Fr. Stavros N. Akrotirianakis is the Proistamenos of St. John Greek Orthodox Church in Tampa, FL. Fr. contributes the Prayer Team Ministry, a daily reflection, which began in February 2015, has produced two books, “Let All Creation Rejoice: Reflections on Advent, the Nativity and Epiphany” and “The Road Back to Christ: Reflections on Lent, Holy Week and the Resurrection.”
Listen Now. We will now be including the daily reading of Epistle and Gospel with The Prayer Team.
ENGAGED: The Call to Be Disciples
Go, therefore and make disciples of all nations, baptizing them in the name of the Father and of the Son and of the Holy Spirit, teaching them to observe all that I have commanded you. Matthew 28:19-20
The Benefits of Being a Disciple—Rewards You Can Reap Today—Part Eighteen
Therefore comfort one another with these words. I Thessalonians 4:18
Good morning Prayer Team!
Christ is Risen!
Every life will have its moments of discomfort, when nothing feels right. Maybe it’s been a bad day at work, or our kids are annoying us, or we’ve just had a fight with our spouse, or we’re just plain stressed out. In these moments, we all have something we go to for comfort. Some will do something wholesome like have a cup of tea and read a book. Others will go to ice cream. Others will overindulge in alcohol. Unfortunately, most of us have an “unhealthy” way to relieve stress.
The ultimate “comfort” is Christ. He is the go-to when everything seems like its going wrong. In fact, everything can go wrong and one can still feel comfortable, knowing that he or she still has Christ.
The Bible is a great source of comfort. We should read the Bible to learn about Jesus and to learn how to live a Christian life. There are also hundreds of passages that bring comfort when we read them, so another reason to read the Bible is to be able to “bank” passages for the time when we need some comfort.
Today’s verse from I Thessalonians 4:18 reminds us to comfort one another with words of scripture. This specific verse follows a teaching from St. Paul on death. In fact I Thessalonians 4:13-17 is the Epistle that is read at the Orthodox funeral service. We’ve already discussed how St. Paul doesn’t want Christians to be “ignorant concerning those who are asleep, that you may not grieve as others do who have no hope.” (I Thessalonians 4:13). He talks about how the Lord “will bring with Him those who have fallen asleep” (4:14) and how “the Lord Himself will descend from heaven with a cry of command, with the archangel’s call, and with the sound of the trumpet of God. And the dead in Christ will rise first; then we who are alive, who are left, shall be caught up together with them in the clouds to meet the Lord in the air; and so we shall always be with the Lord.” (4: 16-17) It’s a comfort to know that when we die, we will be with the Lord, and that our loved ones who have fallen asleep in faith are already with the Lord.
The Psalms are a great source of comfort. To know that the Lord is with us, even in the valley of the shadow of death (Psalm 23), those words paint an image of comfort and security. Psalm 145 says that “The Lord is near to all who call upon Him,” (Psalm 145:18) This means that the Lord is especially close to us in the moments when we are uncomfortable and call out to Him. As we’ve discussed previously, read through the Psalms and write down which ones bring you a sense of comfort, and return to them in your times of stress.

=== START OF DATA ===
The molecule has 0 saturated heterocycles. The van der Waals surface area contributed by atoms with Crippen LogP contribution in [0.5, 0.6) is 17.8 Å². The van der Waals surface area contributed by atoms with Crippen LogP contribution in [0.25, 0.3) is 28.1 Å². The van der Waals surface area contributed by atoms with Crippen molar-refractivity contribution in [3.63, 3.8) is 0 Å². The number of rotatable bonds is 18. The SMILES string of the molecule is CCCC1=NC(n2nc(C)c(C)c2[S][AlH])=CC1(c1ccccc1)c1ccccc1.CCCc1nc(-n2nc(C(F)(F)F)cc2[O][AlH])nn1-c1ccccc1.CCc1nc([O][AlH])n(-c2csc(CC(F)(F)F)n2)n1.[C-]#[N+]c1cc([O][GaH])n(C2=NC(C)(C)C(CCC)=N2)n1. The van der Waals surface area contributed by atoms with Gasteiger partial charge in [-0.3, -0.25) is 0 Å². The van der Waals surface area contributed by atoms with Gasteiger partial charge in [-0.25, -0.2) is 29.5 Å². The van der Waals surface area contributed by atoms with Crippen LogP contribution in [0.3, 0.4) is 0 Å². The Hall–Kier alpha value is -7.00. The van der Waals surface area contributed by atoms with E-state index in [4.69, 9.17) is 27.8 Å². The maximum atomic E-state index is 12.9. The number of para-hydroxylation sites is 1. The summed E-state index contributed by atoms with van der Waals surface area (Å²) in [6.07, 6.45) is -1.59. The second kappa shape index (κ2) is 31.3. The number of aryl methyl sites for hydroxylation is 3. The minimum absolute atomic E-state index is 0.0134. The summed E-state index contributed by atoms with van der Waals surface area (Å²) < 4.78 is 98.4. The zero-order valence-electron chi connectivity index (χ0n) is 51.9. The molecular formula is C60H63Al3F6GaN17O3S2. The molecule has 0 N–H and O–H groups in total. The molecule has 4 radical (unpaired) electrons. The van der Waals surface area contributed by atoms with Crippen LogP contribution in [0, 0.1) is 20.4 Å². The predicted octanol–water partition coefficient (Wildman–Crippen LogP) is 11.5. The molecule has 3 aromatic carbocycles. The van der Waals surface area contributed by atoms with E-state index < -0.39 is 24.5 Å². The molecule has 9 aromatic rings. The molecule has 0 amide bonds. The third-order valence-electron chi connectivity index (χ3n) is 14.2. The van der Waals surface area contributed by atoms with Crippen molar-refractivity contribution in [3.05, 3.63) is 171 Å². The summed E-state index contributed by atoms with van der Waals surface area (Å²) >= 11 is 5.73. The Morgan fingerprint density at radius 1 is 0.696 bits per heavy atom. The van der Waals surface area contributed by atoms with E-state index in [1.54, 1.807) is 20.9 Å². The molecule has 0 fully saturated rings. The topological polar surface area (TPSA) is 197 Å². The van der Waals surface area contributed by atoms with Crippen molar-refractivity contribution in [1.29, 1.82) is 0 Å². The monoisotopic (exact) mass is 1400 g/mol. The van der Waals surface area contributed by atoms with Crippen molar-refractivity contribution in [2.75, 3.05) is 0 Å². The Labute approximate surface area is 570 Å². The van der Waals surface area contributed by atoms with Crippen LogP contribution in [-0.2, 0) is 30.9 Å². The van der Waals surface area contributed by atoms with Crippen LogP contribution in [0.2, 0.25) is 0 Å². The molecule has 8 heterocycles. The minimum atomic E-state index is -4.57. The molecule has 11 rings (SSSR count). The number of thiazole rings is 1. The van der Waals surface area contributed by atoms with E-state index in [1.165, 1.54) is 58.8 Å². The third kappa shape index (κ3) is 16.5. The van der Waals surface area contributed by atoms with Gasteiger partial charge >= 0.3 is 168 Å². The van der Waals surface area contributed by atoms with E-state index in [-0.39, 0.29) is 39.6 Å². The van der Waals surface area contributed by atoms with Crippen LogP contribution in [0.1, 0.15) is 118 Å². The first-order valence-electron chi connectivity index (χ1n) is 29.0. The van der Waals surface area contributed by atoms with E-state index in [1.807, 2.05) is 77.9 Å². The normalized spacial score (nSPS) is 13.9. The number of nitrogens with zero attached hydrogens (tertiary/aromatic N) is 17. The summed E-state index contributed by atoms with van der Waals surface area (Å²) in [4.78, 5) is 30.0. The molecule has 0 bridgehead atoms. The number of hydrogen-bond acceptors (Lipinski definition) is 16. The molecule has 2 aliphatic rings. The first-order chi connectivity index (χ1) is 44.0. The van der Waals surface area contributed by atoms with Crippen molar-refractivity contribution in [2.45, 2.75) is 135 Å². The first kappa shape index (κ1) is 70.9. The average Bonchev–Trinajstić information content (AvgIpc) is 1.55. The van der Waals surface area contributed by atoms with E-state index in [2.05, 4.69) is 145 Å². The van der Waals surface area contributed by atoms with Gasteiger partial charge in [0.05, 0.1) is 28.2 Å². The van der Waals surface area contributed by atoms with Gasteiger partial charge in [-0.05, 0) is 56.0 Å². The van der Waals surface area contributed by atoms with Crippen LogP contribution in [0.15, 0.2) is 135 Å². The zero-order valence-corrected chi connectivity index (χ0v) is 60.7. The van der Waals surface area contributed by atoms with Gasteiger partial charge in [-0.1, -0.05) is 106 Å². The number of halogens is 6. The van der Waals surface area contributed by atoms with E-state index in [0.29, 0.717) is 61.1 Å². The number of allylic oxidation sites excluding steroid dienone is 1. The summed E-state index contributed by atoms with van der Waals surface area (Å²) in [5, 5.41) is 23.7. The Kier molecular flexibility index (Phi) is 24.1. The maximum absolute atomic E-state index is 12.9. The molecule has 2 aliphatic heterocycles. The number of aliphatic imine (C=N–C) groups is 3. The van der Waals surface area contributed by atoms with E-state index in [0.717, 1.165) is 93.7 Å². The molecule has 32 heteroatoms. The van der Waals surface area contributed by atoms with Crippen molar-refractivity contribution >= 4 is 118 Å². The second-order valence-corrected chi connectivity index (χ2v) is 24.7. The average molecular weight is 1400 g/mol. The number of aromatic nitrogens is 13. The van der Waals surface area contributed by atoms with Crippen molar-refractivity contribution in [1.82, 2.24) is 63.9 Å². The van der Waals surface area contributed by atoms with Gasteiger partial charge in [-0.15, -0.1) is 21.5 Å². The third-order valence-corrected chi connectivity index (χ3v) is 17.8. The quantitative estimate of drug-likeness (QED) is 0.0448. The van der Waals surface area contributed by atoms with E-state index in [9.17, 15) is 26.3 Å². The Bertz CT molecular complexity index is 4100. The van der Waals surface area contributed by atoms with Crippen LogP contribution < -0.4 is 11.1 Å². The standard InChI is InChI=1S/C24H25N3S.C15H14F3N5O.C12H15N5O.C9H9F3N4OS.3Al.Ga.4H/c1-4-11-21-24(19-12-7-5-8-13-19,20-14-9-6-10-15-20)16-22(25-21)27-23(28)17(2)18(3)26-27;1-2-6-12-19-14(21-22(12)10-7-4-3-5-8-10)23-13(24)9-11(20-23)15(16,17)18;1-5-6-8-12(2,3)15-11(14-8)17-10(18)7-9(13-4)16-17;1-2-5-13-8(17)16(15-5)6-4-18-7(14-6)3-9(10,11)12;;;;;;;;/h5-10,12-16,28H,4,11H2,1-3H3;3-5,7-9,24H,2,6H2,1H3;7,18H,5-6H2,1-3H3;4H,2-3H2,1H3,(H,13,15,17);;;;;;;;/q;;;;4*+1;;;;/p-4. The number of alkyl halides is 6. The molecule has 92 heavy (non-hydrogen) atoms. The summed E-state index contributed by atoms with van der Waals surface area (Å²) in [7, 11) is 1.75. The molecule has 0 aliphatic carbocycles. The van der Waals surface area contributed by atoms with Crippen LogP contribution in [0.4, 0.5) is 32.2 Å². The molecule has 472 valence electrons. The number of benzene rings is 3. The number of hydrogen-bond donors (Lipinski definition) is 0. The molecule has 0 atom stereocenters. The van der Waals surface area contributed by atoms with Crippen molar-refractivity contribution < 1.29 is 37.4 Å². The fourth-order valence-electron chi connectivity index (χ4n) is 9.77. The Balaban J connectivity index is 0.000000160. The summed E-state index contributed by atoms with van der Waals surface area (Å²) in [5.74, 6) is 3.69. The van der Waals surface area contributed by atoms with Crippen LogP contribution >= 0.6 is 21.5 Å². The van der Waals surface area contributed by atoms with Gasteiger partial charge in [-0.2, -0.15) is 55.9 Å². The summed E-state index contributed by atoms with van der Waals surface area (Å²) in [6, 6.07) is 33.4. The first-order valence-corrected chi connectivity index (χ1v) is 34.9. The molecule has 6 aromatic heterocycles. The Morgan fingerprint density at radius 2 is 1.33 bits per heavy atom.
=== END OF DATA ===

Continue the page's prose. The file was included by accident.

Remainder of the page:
Our comfort not only comes from the Scriptures. It comes from prayer. Prayer has always lessened my stress level. It has never increased it. The best stress relief is to cry out to God in prayer. And a great way gift we can give to friends who are stressed is to pray for them, and to pray with them.
Worship brings comfort. Even sitting in church when it is empty brings comfort. But a church filled with people brings a sense that we are all in this together, those whose lives are going well and those who are stressed out.
Service to others brings comfort as well. It is a natural stress reducer to give to someone else.
Most of all, because the church provides us direction and purpose, even when everything else is going wrong, if we are heading in the right spiritual direction, there is a great deal of comfort to be taken from that as well.
Remember Thy word to Thy servant, in which Thou has made me hope. This is my comfort in my affliction that thy promise gives me life . Godless men utterly deride me, but I do not turn away from Thy law. When I think of Thy ordinances from of old, I take comfort, O Lord. Psalm 119: 49-52
When you need “comfort food” go to God!
With Roger Hunt providing today’s Daily Reading: Listen Now.
These readings are under copyright and is used by permission. All rights reserved. These works may not be further reproduced, in print or on other websites or in any other form, without the prior written authorization of the copyright holder: Reading © Holy Transfiguration Monastery – Brookline, MA, Apolytikion of Abbot Marcellus © Narthex Press, Kontakion of Abbot Marcellus © Holy Transfiguration Monastery – Brookline, MA.
The Revised Standard Version of the Bible is copyrighted 1946, 1952, 1971, and 1973 by the Division of Christian Education of the National Council of the Churches of Christ in the U.S.A. and used by permission. From the Online Chapel of the Greek Orthodox Archdiocese of America.
Photo Credit: Beliefnet
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